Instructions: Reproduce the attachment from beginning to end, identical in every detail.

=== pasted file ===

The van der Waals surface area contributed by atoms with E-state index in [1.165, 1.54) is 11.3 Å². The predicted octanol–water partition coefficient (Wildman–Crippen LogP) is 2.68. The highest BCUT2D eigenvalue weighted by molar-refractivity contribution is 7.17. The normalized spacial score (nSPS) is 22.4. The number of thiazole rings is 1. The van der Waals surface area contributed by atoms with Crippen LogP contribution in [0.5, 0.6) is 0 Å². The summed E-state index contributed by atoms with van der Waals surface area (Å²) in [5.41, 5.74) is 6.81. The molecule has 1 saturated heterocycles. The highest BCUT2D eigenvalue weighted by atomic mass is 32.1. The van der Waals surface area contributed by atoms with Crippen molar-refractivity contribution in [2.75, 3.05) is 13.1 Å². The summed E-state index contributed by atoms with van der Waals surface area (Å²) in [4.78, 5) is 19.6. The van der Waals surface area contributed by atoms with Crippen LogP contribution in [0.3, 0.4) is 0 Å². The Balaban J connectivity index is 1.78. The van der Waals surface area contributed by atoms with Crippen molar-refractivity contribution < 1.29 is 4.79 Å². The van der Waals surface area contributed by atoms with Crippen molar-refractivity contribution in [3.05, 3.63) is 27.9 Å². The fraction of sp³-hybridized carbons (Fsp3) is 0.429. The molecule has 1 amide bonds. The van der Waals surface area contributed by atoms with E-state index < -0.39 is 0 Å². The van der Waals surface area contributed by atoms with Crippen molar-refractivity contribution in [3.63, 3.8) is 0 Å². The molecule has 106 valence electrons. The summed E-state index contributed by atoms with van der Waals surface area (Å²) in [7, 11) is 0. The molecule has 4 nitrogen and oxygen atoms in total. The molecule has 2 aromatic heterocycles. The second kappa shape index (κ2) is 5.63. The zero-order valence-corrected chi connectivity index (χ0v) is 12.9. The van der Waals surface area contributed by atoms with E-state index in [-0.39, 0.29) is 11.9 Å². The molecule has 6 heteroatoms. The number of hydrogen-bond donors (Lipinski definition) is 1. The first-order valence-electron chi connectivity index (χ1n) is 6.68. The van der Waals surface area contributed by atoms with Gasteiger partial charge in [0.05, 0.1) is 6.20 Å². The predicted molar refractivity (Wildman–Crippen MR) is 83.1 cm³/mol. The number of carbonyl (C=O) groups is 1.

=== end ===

The van der Waals surface area contributed by atoms with E-state index in [1.165, 1.54) is 11.3 Å². The predicted octanol–water partition coefficient (Wildman–Crippen LogP) is 2.68. The highest BCUT2D eigenvalue weighted by molar-refractivity contribution is 7.17. The normalized spacial score (nSPS) is 22.4. The number of thiazole rings is 1. The van der Waals surface area contributed by atoms with Crippen LogP contribution in [0.5, 0.6) is 0 Å². The summed E-state index contributed by atoms with van der Waals surface area (Å²) in [5.41, 5.74) is 6.81. The molecule has 1 saturated heterocycles. The highest BCUT2D eigenvalue weighted by atomic mass is 32.1. The van der Waals surface area contributed by atoms with Crippen molar-refractivity contribution in [2.75, 3.05) is 13.1 Å². The summed E-state index contributed by atoms with van der Waals surface area (Å²) in [4.78, 5) is 19.6. The van der Waals surface area contributed by atoms with Crippen LogP contribution in [0.3, 0.4) is 0 Å². The Balaban J connectivity index is 1.78. The van der Waals surface area contributed by atoms with Crippen molar-refractivity contribution < 1.29 is 4.79 Å². The van der Waals surface area contributed by atoms with Crippen molar-refractivity contribution in [3.05, 3.63) is 27.9 Å². The fraction of sp³-hybridized carbons (Fsp3) is 0.429. The molecule has 1 amide bonds. The van der Waals surface area contributed by atoms with E-state index < -0.39 is 0 Å². The van der Waals surface area contributed by atoms with Crippen molar-refractivity contribution in [3.63, 3.8) is 0 Å². The molecule has 106 valence electrons. The summed E-state index contributed by atoms with van der Waals surface area (Å²) in [7, 11) is 0. The molecule has 4 nitrogen and oxygen atoms in total. The molecule has 2 aromatic heterocycles. The second kappa shape index (κ2) is 5.63. The zero-order valence-corrected chi connectivity index (χ0v) is 12.9. The van der Waals surface area contributed by atoms with E-state index in [-0.39, 0.29) is 11.9 Å². The molecule has 6 heteroatoms. The number of hydrogen-bond donors (Lipinski definition) is 1. The first-order valence-electron chi connectivity index (χ1n) is 6.68. The van der Waals surface area contributed by atoms with Gasteiger partial charge in [0.05, 0.1) is 6.20 Å². The predicted molar refractivity (Wildman–Crippen MR) is 83.1 cm³/mol. The number of carbonyl (C=O) groups is 1.